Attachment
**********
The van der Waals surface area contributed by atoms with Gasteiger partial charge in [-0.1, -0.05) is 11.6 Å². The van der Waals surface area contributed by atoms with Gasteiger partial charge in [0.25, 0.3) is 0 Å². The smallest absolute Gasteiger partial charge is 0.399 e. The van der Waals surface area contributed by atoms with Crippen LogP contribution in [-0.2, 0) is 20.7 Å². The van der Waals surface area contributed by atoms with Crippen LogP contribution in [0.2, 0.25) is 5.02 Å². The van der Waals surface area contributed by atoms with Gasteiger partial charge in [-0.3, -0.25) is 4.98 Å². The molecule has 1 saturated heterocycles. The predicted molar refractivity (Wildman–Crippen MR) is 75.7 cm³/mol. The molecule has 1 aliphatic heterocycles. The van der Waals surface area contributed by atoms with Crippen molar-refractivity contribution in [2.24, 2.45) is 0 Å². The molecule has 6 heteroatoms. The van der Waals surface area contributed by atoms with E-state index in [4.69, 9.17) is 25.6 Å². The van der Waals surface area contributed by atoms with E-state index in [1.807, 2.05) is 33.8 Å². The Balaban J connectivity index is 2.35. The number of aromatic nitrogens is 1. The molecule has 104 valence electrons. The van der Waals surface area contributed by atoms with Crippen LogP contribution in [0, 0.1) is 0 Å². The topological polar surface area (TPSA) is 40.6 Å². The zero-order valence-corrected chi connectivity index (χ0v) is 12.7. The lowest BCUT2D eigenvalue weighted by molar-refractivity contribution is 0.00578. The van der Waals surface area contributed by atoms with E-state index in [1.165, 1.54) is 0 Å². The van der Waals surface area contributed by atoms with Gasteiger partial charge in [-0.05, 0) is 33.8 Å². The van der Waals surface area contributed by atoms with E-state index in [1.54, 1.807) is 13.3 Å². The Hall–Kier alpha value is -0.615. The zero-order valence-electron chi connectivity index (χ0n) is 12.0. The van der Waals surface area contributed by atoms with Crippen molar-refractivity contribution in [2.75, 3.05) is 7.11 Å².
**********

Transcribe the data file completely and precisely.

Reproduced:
The van der Waals surface area contributed by atoms with Gasteiger partial charge in [-0.1, -0.05) is 11.6 Å². The van der Waals surface area contributed by atoms with Gasteiger partial charge in [0.25, 0.3) is 0 Å². The smallest absolute Gasteiger partial charge is 0.399 e. The van der Waals surface area contributed by atoms with Crippen LogP contribution in [-0.2, 0) is 20.7 Å². The van der Waals surface area contributed by atoms with Crippen LogP contribution in [0.2, 0.25) is 5.02 Å². The van der Waals surface area contributed by atoms with Gasteiger partial charge in [-0.3, -0.25) is 4.98 Å². The molecule has 1 saturated heterocycles. The predicted molar refractivity (Wildman–Crippen MR) is 75.7 cm³/mol. The molecule has 1 aliphatic heterocycles. The van der Waals surface area contributed by atoms with Crippen molar-refractivity contribution in [2.24, 2.45) is 0 Å². The molecule has 6 heteroatoms. The van der Waals surface area contributed by atoms with E-state index in [4.69, 9.17) is 25.6 Å². The van der Waals surface area contributed by atoms with E-state index in [1.807, 2.05) is 33.8 Å². The Balaban J connectivity index is 2.35. The number of aromatic nitrogens is 1. The molecule has 104 valence electrons. The van der Waals surface area contributed by atoms with Crippen LogP contribution in [0, 0.1) is 0 Å². The topological polar surface area (TPSA) is 40.6 Å². The zero-order valence-corrected chi connectivity index (χ0v) is 12.7. The lowest BCUT2D eigenvalue weighted by molar-refractivity contribution is 0.00578. The van der Waals surface area contributed by atoms with E-state index in [1.165, 1.54) is 0 Å². The van der Waals surface area contributed by atoms with Gasteiger partial charge in [-0.05, 0) is 33.8 Å². The van der Waals surface area contributed by atoms with E-state index in [1.54, 1.807) is 13.3 Å². The Hall–Kier alpha value is -0.615. The zero-order valence-electron chi connectivity index (χ0n) is 12.0. The van der Waals surface area contributed by atoms with Crippen molar-refractivity contribution in [2.75, 3.05) is 7.11 Å².